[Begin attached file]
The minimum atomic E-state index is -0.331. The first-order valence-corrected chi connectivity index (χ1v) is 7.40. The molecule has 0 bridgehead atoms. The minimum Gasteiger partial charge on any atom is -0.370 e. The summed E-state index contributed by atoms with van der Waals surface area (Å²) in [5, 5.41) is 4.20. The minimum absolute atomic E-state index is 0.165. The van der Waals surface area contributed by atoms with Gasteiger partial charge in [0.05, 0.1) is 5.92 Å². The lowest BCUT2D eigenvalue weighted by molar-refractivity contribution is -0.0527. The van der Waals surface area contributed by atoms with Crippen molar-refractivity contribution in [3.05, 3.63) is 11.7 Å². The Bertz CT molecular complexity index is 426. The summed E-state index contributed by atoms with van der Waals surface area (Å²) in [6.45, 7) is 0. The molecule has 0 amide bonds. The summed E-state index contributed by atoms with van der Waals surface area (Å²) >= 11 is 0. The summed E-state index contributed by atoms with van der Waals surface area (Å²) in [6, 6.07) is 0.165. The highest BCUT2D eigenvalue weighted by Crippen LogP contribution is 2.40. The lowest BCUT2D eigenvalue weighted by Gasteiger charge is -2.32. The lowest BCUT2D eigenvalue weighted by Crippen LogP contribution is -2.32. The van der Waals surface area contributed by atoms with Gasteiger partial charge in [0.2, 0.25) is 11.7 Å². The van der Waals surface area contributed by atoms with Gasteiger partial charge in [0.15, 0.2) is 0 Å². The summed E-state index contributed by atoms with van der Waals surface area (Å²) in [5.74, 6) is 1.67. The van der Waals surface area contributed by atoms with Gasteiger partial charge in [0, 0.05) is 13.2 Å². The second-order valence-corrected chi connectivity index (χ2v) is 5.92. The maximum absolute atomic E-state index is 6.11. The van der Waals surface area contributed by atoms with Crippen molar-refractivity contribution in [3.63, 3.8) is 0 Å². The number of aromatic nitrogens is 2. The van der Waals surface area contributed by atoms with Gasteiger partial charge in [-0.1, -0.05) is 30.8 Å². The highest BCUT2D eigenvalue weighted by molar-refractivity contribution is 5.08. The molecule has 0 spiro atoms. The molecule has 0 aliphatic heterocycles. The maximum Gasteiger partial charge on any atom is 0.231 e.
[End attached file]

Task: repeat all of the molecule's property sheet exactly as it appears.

The minimum atomic E-state index is -0.331. The first-order valence-corrected chi connectivity index (χ1v) is 7.40. The molecule has 0 bridgehead atoms. The minimum Gasteiger partial charge on any atom is -0.370 e. The summed E-state index contributed by atoms with van der Waals surface area (Å²) in [5, 5.41) is 4.20. The minimum absolute atomic E-state index is 0.165. The van der Waals surface area contributed by atoms with Gasteiger partial charge in [0.05, 0.1) is 5.92 Å². The lowest BCUT2D eigenvalue weighted by molar-refractivity contribution is -0.0527. The van der Waals surface area contributed by atoms with Crippen molar-refractivity contribution in [3.05, 3.63) is 11.7 Å². The Bertz CT molecular complexity index is 426. The summed E-state index contributed by atoms with van der Waals surface area (Å²) in [6.45, 7) is 0. The molecule has 0 amide bonds. The summed E-state index contributed by atoms with van der Waals surface area (Å²) >= 11 is 0. The summed E-state index contributed by atoms with van der Waals surface area (Å²) in [6, 6.07) is 0.165. The highest BCUT2D eigenvalue weighted by Crippen LogP contribution is 2.40. The lowest BCUT2D eigenvalue weighted by Gasteiger charge is -2.32. The lowest BCUT2D eigenvalue weighted by Crippen LogP contribution is -2.32. The van der Waals surface area contributed by atoms with Gasteiger partial charge in [0.2, 0.25) is 11.7 Å². The van der Waals surface area contributed by atoms with Gasteiger partial charge in [0.15, 0.2) is 0 Å². The summed E-state index contributed by atoms with van der Waals surface area (Å²) in [5.74, 6) is 1.67. The van der Waals surface area contributed by atoms with Gasteiger partial charge in [0, 0.05) is 13.2 Å². The second-order valence-corrected chi connectivity index (χ2v) is 5.92. The maximum absolute atomic E-state index is 6.11. The van der Waals surface area contributed by atoms with Crippen molar-refractivity contribution in [3.63, 3.8) is 0 Å². The number of aromatic nitrogens is 2. The van der Waals surface area contributed by atoms with Gasteiger partial charge in [-0.1, -0.05) is 30.8 Å². The highest BCUT2D eigenvalue weighted by molar-refractivity contribution is 5.08. The molecule has 0 spiro atoms. The molecule has 0 aliphatic heterocycles. The maximum Gasteiger partial charge on any atom is 0.231 e.